Chef is an elegant, angry novel, and curiously European in tone. It is worthy to stand among the finest of Indian writing, while also being different. It is bleak, solitary and intense. There are none of the familiar set pieces, none of the exasperated exchanges. There is no comedy. The tone is muted. Kirpal knows he is dying and has little time left in which to make sense of all that happened to him in the past.
Since the events of 14 years earlier he appears to have existed in a limbo. On the day he leaves the doctor’s office with test results amounting to a death sentence, he receives a letter from Kashmir, from General Sahib. That letter had been expected for a long time. The reason the general finally made contact seems somewhat banal: he wanted Kirpal, known as Kip, to prepare the wedding meal for his daughter, last seen by the narrator as a child playing with her dog. Singh imposes a powerful sense of drama on this novel. Kirpal is dying and aware that his mother is also failing. He has yet to tell her of his condition, but he knows he will return to Kashmir.
The train journey becomes a small epic and is handled with subtle grace and the impressive restraint which defines Singh’s prose: “Not far from me, a little girl is sitting on the aisle seat . . . Moments ago she asked her mother, What do we miss the most when we die? And I almost responded.” He hears the child’s mother dismiss the question by saying, “children should not talk about death”. The narrator confides: “Food, I almost said to the girl. We miss peaches, strawberries . . . The dead do not eat marzipan. The smell of bakeries torments them day and night.”
These wonderful sentences linger and Singh immediately consolidates their effect with a masterful touch: “Something about this exchange between mother and daughter has upset me. I look out the window.”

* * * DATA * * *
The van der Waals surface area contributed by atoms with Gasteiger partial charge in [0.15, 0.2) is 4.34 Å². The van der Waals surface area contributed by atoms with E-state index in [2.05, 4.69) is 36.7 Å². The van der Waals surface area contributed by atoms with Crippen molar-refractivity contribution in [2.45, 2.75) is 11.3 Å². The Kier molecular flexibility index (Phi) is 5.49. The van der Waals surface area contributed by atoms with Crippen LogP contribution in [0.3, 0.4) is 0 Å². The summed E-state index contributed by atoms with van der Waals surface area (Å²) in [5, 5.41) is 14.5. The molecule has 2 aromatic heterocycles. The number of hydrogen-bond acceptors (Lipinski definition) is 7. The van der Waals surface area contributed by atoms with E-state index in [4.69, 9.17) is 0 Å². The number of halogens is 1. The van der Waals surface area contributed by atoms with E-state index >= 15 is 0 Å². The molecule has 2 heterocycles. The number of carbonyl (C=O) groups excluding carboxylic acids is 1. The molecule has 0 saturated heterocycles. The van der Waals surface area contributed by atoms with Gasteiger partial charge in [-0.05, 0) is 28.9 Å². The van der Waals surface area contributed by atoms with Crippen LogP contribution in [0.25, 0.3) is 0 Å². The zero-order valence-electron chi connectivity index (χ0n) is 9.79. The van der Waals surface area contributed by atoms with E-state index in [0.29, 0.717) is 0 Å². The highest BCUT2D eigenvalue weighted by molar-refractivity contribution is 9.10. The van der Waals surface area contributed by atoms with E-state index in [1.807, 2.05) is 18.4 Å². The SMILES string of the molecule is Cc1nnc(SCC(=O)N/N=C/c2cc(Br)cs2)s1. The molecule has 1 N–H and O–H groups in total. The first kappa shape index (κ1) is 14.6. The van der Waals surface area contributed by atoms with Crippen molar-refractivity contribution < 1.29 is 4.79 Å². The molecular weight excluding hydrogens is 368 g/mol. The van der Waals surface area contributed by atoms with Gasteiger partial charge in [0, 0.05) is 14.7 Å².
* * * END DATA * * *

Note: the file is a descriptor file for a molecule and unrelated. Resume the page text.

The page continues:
This is a portrait of a lonely, haunted individual. There is no self-pity, no melodrama. In a rare dart of irony, he notes: “This train is moving slower than a mountain mule. The engine is old, I know. It resembles me in many ways. But the railway-wallahs insist on calling it an Express .”
Returning to Kashmir causes him to revisit his 19-year-old self. Working under Chef Kishen had taught him about more than food. Sex and politics were also part of the training. The chef soon made it clear that once he had succeeded in teaching the boy, he, the chef, would move on to greater things. Chef Kishen was moved on, but in disgrace. The narrator had been assigned to discovering the mystery behind a female prisoner. The project ended disastrously. Throughout the novel, Kirpal the watcher is constantly learning, whether as his present self or as he once was, the young boy intent on following his father.
It was as a young apprentice cook that he was told the story of the horrible event that had dominated his father’s boyhood. One day when his father’s mother, the narrator’s grandmother, whom he had never met, insisted that his father, then a boy, went to school, he returned quickly because the school was closed, and found every member of his Sikh family had been decapitated; their heads arranged in a pile on a sofa. His father’s escape and subsequent survival cost him his culture.
Brutality and violence, the politics tearing asunder India and Pakistan, and between them Kashmir, seethe and fester in a novel of stark beauty. Unusual and slow-moving, Chef , longlisted for the 2010 International Impac Dublin Literary Award, is written with eerie grace and quiet courage. Late in the novel, the narrator recalls a conversation he had had on the bus with the woman sitting in the seat beside him: “For five and a half hours, almost half of the way, we were silent to each other, lost in our own worlds, and then suddenly we started talking . . . She was a Kashmiri Hindu . . . she said her situation was a bit like the exiles in the epic Mahabharata . I apologised for my limited knowledge of Hindu epics. I grew up in the Sikh tradition, I confessed. She studied my face carefully. So why, sardar-ji , have you cut your hair and removed your turban?”
The wedding banquet never happens, a death intervenes instead, truth continues to emerge. The calm, haunted narrator carefully gathers together anecdotes and details, memories and feelings, to tell a story as sharp as a blade.

Eileen Battersby is Literary Correspondent of The Irish Times and author of Second Readings: From Beckett to Black Beauty , published by Liberties Press

© 2010 The Irish Times